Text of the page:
Video services

Omniverse Lawsuit Scares Off Clikia

A lawsuit filed against Omniverse One World Television has caused another OTT-TV service provider to pull up stakes and leave the scene.

Clikia, a company traded on the over-the-counter Pink Sheets with previous linkages to Omniverse, announced last week the immediate suspension of its streaming TV subscription service, noting that the decision stemmed directly from the lawsuit filed by a handful of large studios alleging that Omniverse is violating copyright rules. Silicon Dust, another company that was once connected to Omniverse, recently shut down its OTT-TV service, branded as HDHomerun Premium TV.

Omniverse and its CEO, Jason DeMeo, have argued that its offering is legal; it was created by way of a joint venture with a New Jersey-based private cable operator called Hovsat that purportedly has a 100-year deal with DirecTV. That deal, Omniverse told the court, has "no limitations" concerning US market reach and delivery method.

But Clikia is apparently taking no chances, noting that its analysis, which included assistance from "numerous participants in the OTT industry," determined that the plaintiffs in the lawsuit, "as presented, will prevail against OOWT [Omniverse One World Television]." That, Clikia reasoned, would stop Omniverse's delivery of OTT programming to third parties and, in turn, partners such as Clikia.

In a release, Clikia noted that it obtains a "vast majority of its OTT programming" via an agreement with an unnamed third party that obtains its programming from Omniverse. Clikia didn't identify that third party, but a source familiar with the way this is all structured said Omniverse has worked with "master reseller" partners. Flixon Media, which recently rebranded its OTT-TV service as "Omni Go," is believed to be one of them. Another Omniverse partner, TikiLive, touts on this web page that it can to "white label the complete [OTT-TV] solution to your company name," and appears to have a similar master reseller deal.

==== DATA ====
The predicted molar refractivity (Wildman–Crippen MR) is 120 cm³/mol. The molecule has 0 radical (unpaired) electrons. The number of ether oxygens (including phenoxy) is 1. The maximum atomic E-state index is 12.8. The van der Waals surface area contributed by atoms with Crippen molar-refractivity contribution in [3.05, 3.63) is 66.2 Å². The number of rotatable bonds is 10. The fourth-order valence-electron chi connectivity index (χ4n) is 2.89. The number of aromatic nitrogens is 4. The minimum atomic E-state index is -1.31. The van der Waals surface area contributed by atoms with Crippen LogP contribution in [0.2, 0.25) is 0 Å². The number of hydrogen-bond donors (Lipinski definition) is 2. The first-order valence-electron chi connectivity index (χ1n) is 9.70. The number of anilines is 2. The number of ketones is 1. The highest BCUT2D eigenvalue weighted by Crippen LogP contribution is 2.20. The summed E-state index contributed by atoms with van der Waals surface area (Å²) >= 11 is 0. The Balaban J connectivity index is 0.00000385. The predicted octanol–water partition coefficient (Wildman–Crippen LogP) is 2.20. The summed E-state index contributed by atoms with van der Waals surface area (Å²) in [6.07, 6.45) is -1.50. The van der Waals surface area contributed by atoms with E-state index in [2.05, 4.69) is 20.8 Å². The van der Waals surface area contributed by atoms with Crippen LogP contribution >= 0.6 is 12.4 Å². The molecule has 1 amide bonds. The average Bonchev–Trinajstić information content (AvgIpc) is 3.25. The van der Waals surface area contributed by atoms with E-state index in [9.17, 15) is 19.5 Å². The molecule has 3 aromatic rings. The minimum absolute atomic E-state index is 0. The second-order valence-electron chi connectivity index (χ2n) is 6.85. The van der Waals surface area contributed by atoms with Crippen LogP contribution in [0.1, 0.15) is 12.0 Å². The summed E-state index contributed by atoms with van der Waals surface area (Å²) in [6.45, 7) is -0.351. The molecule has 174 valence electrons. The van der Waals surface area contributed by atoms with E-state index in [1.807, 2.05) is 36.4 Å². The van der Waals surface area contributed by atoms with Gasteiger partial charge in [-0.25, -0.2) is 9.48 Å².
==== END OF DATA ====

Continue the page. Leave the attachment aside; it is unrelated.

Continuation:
Clikia has not revealed how many OTT-TV customers it had, but, based on the complete lack of complaints on its Twitter feed about the decision, it's safe to say that few tears are being shed. At last check, the company's Twitter account and its web site mention nothing about the decision to shutter the streaming service. It's now mostly vacant web site notes that it's undergoing maintenance.

Short on Details
Clikia's tagline needs to be updated, posthaste.
Clikia's tagline needs to be updated, posthaste.

In the wake of the decision to dismantle the OTT-TV service, Clikia announced on April 15 the resignation of CEO David Loflin and a change-in-control that has resulted in the company taking fractional ownership in a private jet charter and aircraft maintenance business based in Wisconsin.

That not-at-all-tangential-to-video business is now headed up by Dean E. Sukowatey, who acquired voting-controlling ownership from Loflin, is a pilot, and has hired a dedicated aviation staff for this new initiative, according to the company.

There's never a dull moment on the Pink Sheets, evidently!

And thus end Clikia's flirtation with pay-TV. Clikia, which changed its name from MK Automotive about 20 months ago, announced its intentions to offer a pay-TV package with big-name programmers in August 2017. At the time, did not mention the Omniverse affiliation. When this reporter asked Loflin why programmers mentioned in the announcement had not heard of Clikia, he responded: "That does not surprise me at this moment."

Catch up on the Omniverse saga:

— Jeff Baumgartner, Senior Editor, Light Reading

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